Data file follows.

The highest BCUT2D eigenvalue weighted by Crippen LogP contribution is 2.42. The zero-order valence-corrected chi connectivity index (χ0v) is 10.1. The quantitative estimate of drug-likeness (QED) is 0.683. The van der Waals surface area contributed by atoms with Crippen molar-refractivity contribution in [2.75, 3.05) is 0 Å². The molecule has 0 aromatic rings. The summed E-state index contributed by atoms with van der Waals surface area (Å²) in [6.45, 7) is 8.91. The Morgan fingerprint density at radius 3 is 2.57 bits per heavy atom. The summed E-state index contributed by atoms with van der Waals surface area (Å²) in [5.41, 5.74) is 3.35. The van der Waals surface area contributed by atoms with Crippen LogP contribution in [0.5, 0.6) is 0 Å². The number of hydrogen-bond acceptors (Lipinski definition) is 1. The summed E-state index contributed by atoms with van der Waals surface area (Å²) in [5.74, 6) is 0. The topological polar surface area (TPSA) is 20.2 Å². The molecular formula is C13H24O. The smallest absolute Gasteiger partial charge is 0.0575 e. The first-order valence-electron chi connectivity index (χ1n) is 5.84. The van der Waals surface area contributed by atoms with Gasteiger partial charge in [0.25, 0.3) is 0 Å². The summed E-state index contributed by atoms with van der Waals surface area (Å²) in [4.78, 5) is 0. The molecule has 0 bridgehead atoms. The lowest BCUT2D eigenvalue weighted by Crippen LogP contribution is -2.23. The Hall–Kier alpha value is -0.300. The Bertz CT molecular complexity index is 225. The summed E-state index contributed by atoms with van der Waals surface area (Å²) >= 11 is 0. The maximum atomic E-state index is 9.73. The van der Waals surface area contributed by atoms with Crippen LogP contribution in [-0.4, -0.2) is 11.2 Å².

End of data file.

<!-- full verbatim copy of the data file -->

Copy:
The highest BCUT2D eigenvalue weighted by Crippen LogP contribution is 2.42. The zero-order valence-corrected chi connectivity index (χ0v) is 10.1. The quantitative estimate of drug-likeness (QED) is 0.683. The van der Waals surface area contributed by atoms with Crippen molar-refractivity contribution in [2.75, 3.05) is 0 Å². The molecule has 0 aromatic rings. The summed E-state index contributed by atoms with van der Waals surface area (Å²) in [6.45, 7) is 8.91. The Morgan fingerprint density at radius 3 is 2.57 bits per heavy atom. The summed E-state index contributed by atoms with van der Waals surface area (Å²) in [5.41, 5.74) is 3.35. The van der Waals surface area contributed by atoms with Crippen LogP contribution in [0.5, 0.6) is 0 Å². The number of hydrogen-bond acceptors (Lipinski definition) is 1. The summed E-state index contributed by atoms with van der Waals surface area (Å²) in [5.74, 6) is 0. The topological polar surface area (TPSA) is 20.2 Å². The molecular formula is C13H24O. The smallest absolute Gasteiger partial charge is 0.0575 e. The first-order valence-electron chi connectivity index (χ1n) is 5.84. The van der Waals surface area contributed by atoms with Gasteiger partial charge in [0.25, 0.3) is 0 Å². The summed E-state index contributed by atoms with van der Waals surface area (Å²) in [4.78, 5) is 0. The molecule has 0 bridgehead atoms. The lowest BCUT2D eigenvalue weighted by Crippen LogP contribution is -2.23. The Hall–Kier alpha value is -0.300. The Bertz CT molecular complexity index is 225. The summed E-state index contributed by atoms with van der Waals surface area (Å²) >= 11 is 0. The maximum atomic E-state index is 9.73. The van der Waals surface area contributed by atoms with Crippen LogP contribution in [-0.4, -0.2) is 11.2 Å².